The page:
Author Archives: MHill

Book Review 119: Emphyrio by Jack Vance

What is a legend?

Does the truth about a legend matter only to those who believe in it?  

Or does the propaganda about a legend matter more than the truth?

These questions came to mind after reading Emphyrio by Jack Vance. Vance has been considered one of the giants of the science fiction and fantasy genre and has a body of work cementing that reputation. I have decided to review more of the genre’s grandmasters to get a wider perspective of the genre as a whole.  I started last year with Robert Silverberg, continuing with Jack Vance and have Zenna Henderson to review soon. 

Emphyrio is considered of Vance’s best standalone novels and a good entry point into his work.  It is the story of Ghyl Tarvok, a young man who has taken a keen interest in the legend of Emphyrio.  However, Tarvok lives in the city of Ambroy on the planet Halma where the lords have a created an utopian society and believes the legend belongs to the past.

Ghyl’s curiosity and rebellious nature leads him to a discovery about the legend of the Emphyrio uncovering to true reason why the Lords of Halma tried to keep the legend as a distant memory.  Vance writes a straight-forward coming-of-age adventure story in Emphyrio.  But, the colorfulness of the world is where Vance really shines.  The goal of an adventure or imaginative story is to make that fictional world feel like something you could actually picture. And it makes you forget about your world for the entire reading experience.  Emphyrio succeeds on that level.

If you are looking for a novel to escape into and lose yourself for a few hours (it’s only 208 pages), then I will recommend Emphyrio by Jack Vance. This is my second Vance novel and I’m beginning to see why he was a favorite for many of the genre’s best writers.

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Book Review 114: To Open The Sky by Robert Silverberg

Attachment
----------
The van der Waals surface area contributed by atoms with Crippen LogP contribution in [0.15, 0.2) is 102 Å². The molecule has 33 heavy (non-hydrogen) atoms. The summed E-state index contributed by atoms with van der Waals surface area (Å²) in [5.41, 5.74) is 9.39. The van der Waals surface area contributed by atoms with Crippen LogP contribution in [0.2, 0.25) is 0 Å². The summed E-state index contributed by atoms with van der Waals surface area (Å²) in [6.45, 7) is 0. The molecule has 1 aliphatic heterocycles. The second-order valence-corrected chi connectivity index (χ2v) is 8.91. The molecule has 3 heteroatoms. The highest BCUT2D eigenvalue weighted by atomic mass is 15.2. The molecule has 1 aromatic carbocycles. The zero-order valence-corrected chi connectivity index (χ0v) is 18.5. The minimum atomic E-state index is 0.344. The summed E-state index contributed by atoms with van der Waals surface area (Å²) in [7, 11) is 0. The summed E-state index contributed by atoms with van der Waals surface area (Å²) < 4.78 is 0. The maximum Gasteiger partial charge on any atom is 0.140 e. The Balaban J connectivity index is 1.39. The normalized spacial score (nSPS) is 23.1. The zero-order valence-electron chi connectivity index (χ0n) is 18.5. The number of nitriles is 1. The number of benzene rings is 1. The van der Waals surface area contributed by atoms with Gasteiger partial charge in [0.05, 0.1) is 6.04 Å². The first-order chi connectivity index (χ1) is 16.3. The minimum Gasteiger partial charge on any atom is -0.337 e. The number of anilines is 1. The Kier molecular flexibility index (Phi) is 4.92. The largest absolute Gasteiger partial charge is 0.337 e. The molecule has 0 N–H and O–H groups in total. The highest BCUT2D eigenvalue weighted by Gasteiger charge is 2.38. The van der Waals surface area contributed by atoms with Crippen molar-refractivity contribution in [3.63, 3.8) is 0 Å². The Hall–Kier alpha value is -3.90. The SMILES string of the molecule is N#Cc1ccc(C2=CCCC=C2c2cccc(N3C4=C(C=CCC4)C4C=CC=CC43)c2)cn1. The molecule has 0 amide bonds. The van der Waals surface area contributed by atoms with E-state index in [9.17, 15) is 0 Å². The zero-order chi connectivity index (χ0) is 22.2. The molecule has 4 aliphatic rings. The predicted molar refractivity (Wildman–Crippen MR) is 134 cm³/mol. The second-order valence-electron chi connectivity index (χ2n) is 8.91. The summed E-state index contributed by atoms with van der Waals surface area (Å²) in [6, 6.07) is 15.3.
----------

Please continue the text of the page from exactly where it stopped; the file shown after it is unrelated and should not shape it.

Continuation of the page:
Can human beings live forever? Of course, we all know the answer to that question.  One death per person.  However, science fiction has tackled the immortality theme throughout its history as a genre and Robert Silverberg addresses it in several of his books during his most prolific period of 1967-1976. To Open The Sky presents… Continue Reading

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Book Review 112: Real Artists Don’t Starve by Jeff Goins

Is the starving artist path the only accepted way in our society for an artist? Jeff Goins answers that question in his latest book, Real Artists Don’t Starve (Timeless Strategies for Thriving in the New Creative Age). The starving artist mythos has been accepted by our culture and Goins has come up with twelve practical… Continue Reading

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Book Review 110: Make Art Make Money by Elizabeth Hyde Stevens

Is it possible to succeed as an artist and entrepreneur? Elizabeth Hyde Stevens examines this question in her book, Make Art Make Money, about how Jim Henson navigated the parallel worlds of art and business to become one of the greatest American artist-entrepreneurs. Make Art Make Money explores how this gentle man had an innate… Continue Reading

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